• Rick Steves: If you are headed to Europe, you can get audio guides for many big attractions and historic walks for iPhone, plus maps for the iPad. You can also download the audio files free for your computer, and props to Rick for mentioning that Android apps are at least in development.
  • Rough Guides: Here’s a new one: the Rough Guides app works for many phones but NOT the iPhone OR Android! It’s not as slick as some of the other guides (it’s a Java app) and you will use data to use it on the road, but it provides lots of info for many cities in Europe. You can also find a Rough Guides photo app on iTunes to view pictures from around the world with Google Maps and captions from Rough Guides.
  • Time Out: City travelers and residents might want to look at the apps from Time Out for 5 European cities and Buenos Aires, with Manchester and New York on the way. More cities are available for free on iTunes, search for Time Out on iTunes to see what’s available. iPhone only.
  • Wallpaper* City Guides: 10 of the design mag’s 80 city guides are for sale for iPhone for Europe, Tokyo, New York and Los Angeles.

Print media:

  • Conde Nast Traveler: It makes sense for magazines to embrace the iPad, and CNT has free Apple apps specifically for Italy, cruises, and their annual Gold List of hotels and resorts. Blackberry users can download an etiquette guide, but Android users are snubbed.
  • National Geographic: As befitting any explorer, Nat Geo has a world atlas, national parks maps, and games featuring their amazing photography, all for iPhone. A special interactive edition of National Geographic Traveler is for sale on the iPad; you can also read it on your computer. Androids can download a quiz game and various wallpapers; and all mobile users can access a mobile-friendly version of their website at natgeomobile.com.
  • Outside: Adventure travelers can purchase and read full issues on the iPad, but no subscription option yet.
  • Travel + Leisure: The other big travel glossy also has an iPad app for special issues. Four issues have been released so far with one available now on iTunes (romantic getaways) but future editions will follow to be read on the app. Just in time for spring break and summer, they’ve also released a Travel + Leisure Family app with advice and articles specifically geared towards travel and families. The apps are both free but you’ll need an iPad – these are designed for tablets, not phones. You can also read full issues of T+L and their foodie cousin Food & Wine on Barnes & Noble’s NOOK Color ereader; you can save per issue if you subscribe to the e-reader version.
  • USA Today Travel: Most major newspapers have mobile readers for all types of phones, but USA Today is the only one with their own travel-specific app. AutoPilot combines an array of cool travel booking capabilities and information with articles and blog post from the newspaper. Only iPhone users can enjoy free.

Two of our favorite magazines, Budget Travel and Afar, have no mobile apps yet but great online communities to tap into their extensive knowledge.

All in all, other than Lonely Planet’s Compass guides, a pretty weak showing for Android travelers. While iPhone has been around longer as a mobile platform that Android, they’ve lost the market share of users to the little green robot. As Android is available on a variety of phone manufacturers and providers, expect that number to continue to grow, along with the variety and depth of content for mobile and tablet users. Will the developers ever catch up or will travelers have to choose?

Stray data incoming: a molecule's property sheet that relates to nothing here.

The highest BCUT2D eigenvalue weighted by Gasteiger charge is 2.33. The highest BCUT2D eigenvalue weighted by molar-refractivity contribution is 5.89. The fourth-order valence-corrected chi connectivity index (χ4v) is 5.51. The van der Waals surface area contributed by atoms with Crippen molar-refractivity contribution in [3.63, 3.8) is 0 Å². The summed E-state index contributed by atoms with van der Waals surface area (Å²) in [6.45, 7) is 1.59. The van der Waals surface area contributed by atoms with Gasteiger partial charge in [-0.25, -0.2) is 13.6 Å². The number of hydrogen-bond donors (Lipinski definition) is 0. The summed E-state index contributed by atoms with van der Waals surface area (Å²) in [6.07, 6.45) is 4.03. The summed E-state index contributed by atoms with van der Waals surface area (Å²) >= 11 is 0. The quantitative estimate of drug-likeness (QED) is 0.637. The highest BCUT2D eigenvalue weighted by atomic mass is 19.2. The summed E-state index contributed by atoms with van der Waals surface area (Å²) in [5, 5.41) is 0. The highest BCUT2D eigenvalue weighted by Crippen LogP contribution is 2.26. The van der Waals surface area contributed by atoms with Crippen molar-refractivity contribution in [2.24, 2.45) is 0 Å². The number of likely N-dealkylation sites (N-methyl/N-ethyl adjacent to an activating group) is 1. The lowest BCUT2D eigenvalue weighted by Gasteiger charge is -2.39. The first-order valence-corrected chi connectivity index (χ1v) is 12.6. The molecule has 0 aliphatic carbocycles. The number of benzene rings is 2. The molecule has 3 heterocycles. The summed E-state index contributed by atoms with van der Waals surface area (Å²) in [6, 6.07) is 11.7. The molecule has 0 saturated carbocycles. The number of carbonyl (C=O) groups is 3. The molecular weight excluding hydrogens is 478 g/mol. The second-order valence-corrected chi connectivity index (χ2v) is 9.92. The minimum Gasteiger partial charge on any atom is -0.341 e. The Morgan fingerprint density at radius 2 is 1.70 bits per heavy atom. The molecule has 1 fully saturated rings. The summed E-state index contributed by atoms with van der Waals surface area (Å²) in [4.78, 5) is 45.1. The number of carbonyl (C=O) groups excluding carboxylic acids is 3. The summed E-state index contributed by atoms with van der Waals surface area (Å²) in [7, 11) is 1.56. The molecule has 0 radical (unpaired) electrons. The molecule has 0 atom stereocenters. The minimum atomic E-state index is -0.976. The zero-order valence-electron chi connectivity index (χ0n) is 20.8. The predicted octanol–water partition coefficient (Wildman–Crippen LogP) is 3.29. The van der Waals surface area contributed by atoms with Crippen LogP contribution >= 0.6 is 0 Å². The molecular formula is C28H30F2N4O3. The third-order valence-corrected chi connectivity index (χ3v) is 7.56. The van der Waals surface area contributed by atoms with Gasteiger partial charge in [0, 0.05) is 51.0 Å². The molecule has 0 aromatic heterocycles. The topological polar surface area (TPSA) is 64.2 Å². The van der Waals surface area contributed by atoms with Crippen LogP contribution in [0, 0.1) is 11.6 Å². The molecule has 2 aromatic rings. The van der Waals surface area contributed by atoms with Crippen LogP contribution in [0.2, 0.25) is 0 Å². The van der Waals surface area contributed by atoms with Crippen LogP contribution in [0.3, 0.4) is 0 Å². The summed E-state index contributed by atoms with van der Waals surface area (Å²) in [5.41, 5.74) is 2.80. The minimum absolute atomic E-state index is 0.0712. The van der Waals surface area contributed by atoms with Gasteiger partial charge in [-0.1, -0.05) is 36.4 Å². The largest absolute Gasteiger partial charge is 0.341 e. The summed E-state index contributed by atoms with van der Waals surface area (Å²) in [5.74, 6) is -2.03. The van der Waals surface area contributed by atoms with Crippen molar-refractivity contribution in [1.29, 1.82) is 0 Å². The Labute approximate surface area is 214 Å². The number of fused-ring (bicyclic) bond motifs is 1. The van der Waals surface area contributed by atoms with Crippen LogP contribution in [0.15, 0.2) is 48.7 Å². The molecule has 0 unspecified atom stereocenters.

*Android has not endorsed this or paid me anything to write about them. But to show I’m not biased – Apple, feel free to send me a sample phone and I’ll test out the apps!

Photo courtesy Flickr user closari. Special thanks to Sean O’Neill, who blogs on Budget Travel and the new BBC Travel blog.

3 great books about cruise vacations

books about cruise vacationsWhile blogging, video, interactive travel books and online travelguides have command a lot of interest, books (like with paper and ink) are still being published. Here are some of the best about cruise vacations for your weekend reading pleasure.

Selling the Sea– An inside Look at the Cruise Industry
Written by cruise industry veterans Bob Dickinson from Carnival Cruise Lines fame and Andy Vladimir this second edition features information all about the mechanics of the cruise industry as well as interviews with captains, social directors, and cruise line executives

Frommer’s Cruises and Ports of Call, 7th Edition
This is like the handbook of all cruise books and has photos of all major ship classes that sail from North American home-ports plus in-depth coverage of major ports of call in the Caribbean as well. This 7th edition has candid reviews and other useful information to supplement what you find online and here at Gadling.

Cruise Confidential A Hit Below the Waterline
If you have ever wondered what it would be like to work on a cruise ship, this is the book for you. Brian David Bruns look at his life as the only American waiter on several Carnival cruise ships gives a backstage account of what it is like day to day aboard a ship at sea.

Don’t want to cut down trees for information? AOL TravelGuides are a great source for all things cruising as well. Some of the best include great warm-weather ports like Kingston, San Juan, Acapulco and Cancun.

Just the thing on a cold, snowy, Winter night or if you’re a Time-Warner subscriber, expecting another blackout.

No time for such nonsense as books? Fine then, check this video on the new Disney Dream:

You’re watching Cruise Director: Disney Dream – Behind the Scenes. See the Web’s top videos on AOL Video